Music in 2020—Very Much Unlike 2020 Itself—Was All About Fairy Tales

How everyone from Phoebe Bridgers and Soccer Mommy to Lady Gaga and Taylor Swift found escape from this hell year in fantasy.

When news spread back in March that we would be confined to our homes for the indefinite future, there was an obvious escapist answer: Live in a lush green pasture where one could harvest their own food, chat with carefree animals, and pretend that a glamorous period of solitude would lead to personal growth while the world figured its shit out. It was so delusionally enticing that some rich dimwits actually fled their mansions for a nice remote second home. But for most, if you couldn’t leave the closet-sized apartment you share with three roommates, this rustic escape came through the internet. Whether through a bug-eyed avatar on Animal Crossing or the cozy pastoral setting of Taylor Swift’s sister albums, cottagecore became a poignant trend of escape.  

There were so many times this year where I wished a fairy godmother would fall out of the sky and poof the troubles away. Or maybe some mythic man might fly to my window and carry me away to another realm. Both of these fantasies would be bizarre and disarming, but maybe it wouldn’t seem so strange compared to the hellscape that this year turned out to be. Which is why it was curious when a breadcrumb trail of fairy tales began to reveal itself in some of my favorite tracks of the year.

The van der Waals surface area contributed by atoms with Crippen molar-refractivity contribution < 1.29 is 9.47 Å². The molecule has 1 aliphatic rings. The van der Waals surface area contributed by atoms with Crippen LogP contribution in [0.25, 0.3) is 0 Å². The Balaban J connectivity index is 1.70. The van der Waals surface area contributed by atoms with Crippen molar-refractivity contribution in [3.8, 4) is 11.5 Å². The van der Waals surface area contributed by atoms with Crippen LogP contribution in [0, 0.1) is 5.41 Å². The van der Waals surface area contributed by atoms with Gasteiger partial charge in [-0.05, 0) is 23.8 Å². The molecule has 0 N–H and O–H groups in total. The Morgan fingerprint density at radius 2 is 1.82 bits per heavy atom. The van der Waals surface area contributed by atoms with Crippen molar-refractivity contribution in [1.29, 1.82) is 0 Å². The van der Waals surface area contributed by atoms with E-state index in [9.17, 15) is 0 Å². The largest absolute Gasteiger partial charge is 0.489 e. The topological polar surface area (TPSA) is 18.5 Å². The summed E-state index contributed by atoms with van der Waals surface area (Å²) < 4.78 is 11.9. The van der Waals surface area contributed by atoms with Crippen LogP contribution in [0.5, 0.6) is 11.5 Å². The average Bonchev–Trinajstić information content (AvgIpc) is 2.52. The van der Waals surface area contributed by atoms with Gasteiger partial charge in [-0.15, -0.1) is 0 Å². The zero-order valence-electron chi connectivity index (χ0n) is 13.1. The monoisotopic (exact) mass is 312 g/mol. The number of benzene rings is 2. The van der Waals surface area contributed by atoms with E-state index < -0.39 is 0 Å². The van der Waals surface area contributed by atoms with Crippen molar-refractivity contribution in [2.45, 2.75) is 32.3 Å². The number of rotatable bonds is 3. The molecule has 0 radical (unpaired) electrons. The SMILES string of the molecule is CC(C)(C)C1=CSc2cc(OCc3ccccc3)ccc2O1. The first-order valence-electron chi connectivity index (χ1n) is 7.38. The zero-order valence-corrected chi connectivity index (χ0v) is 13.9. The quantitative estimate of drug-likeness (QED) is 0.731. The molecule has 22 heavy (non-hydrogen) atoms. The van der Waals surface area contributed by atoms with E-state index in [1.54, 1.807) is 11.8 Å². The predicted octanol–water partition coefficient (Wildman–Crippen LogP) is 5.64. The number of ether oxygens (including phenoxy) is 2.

Selena Gomez had her own take on finding a prince among dozens of frogs in her “Boyfriend” video. In the video for “Don’t Stop,” Megan Thee Stallion drew inspiration from Alice in Wonderland, giving new meaning to the Cheshire Cat. Shawn Mendes gave a wink to a fairytale escape in the trailer for “Wonder.” But the best tracks using such tropes didn’t glorify these magic tales—instead, they used them as metaphors for their personal realities that are full of melancholic self-awareness. They didn’t use them as Disney-fied references of an ideal life or sense of self. Instead, they subverted and matured these stories, first heard in their childhood, as they grow into adulthood with their personal reflection or grief. After months of protesting Black murders at the hands of police, for example, Beyoncé’s Black Is King was a musical celebration of Black life complete with stunning visuals. Although Lion King isn’t a fairytale (it was based on Hamlet and commissioned in the ’80s) and it’s not necessarily a wild story (aside from the talking animal bit), it shouldn’t be ignored that one of this year’s grandest artistic releases reconstructed an integral tale in the American canon of children’s stories to illustrate a spectrum of Blackness and assert that Black lives not only matter but have a remarkable story to tell.